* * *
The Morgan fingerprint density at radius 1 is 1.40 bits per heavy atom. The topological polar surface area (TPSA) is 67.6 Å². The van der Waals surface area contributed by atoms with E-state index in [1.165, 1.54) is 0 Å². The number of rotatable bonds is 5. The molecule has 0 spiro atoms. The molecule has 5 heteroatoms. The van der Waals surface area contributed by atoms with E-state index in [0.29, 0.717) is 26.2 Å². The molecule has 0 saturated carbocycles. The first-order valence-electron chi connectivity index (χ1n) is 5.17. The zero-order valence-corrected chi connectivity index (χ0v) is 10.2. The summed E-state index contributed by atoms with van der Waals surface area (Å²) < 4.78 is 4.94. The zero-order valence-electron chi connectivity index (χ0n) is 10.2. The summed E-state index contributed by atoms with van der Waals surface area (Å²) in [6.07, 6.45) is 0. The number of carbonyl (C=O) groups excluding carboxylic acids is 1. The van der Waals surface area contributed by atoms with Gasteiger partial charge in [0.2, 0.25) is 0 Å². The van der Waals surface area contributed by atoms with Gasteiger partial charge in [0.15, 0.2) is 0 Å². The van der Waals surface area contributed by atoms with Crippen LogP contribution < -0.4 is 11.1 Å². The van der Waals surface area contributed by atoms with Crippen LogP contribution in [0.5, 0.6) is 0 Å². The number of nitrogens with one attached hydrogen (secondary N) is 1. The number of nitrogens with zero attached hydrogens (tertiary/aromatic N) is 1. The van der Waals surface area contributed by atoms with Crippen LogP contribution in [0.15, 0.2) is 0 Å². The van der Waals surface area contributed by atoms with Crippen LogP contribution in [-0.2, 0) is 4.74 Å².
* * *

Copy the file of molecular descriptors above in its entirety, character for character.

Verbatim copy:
The Morgan fingerprint density at radius 1 is 1.40 bits per heavy atom. The topological polar surface area (TPSA) is 67.6 Å². The van der Waals surface area contributed by atoms with E-state index in [1.165, 1.54) is 0 Å². The number of rotatable bonds is 5. The molecule has 0 spiro atoms. The molecule has 5 heteroatoms. The van der Waals surface area contributed by atoms with E-state index in [0.29, 0.717) is 26.2 Å². The molecule has 0 saturated carbocycles. The first-order valence-electron chi connectivity index (χ1n) is 5.17. The zero-order valence-corrected chi connectivity index (χ0v) is 10.2. The summed E-state index contributed by atoms with van der Waals surface area (Å²) < 4.78 is 4.94. The zero-order valence-electron chi connectivity index (χ0n) is 10.2. The summed E-state index contributed by atoms with van der Waals surface area (Å²) in [6.07, 6.45) is 0. The number of carbonyl (C=O) groups excluding carboxylic acids is 1. The van der Waals surface area contributed by atoms with Gasteiger partial charge in [0.2, 0.25) is 0 Å². The van der Waals surface area contributed by atoms with Gasteiger partial charge in [0.15, 0.2) is 0 Å². The van der Waals surface area contributed by atoms with Crippen LogP contribution < -0.4 is 11.1 Å². The van der Waals surface area contributed by atoms with Crippen LogP contribution in [0.5, 0.6) is 0 Å². The number of nitrogens with one attached hydrogen (secondary N) is 1. The number of nitrogens with zero attached hydrogens (tertiary/aromatic N) is 1. The van der Waals surface area contributed by atoms with Crippen LogP contribution in [0.15, 0.2) is 0 Å². The van der Waals surface area contributed by atoms with Crippen LogP contribution in [-0.2, 0) is 4.74 Å².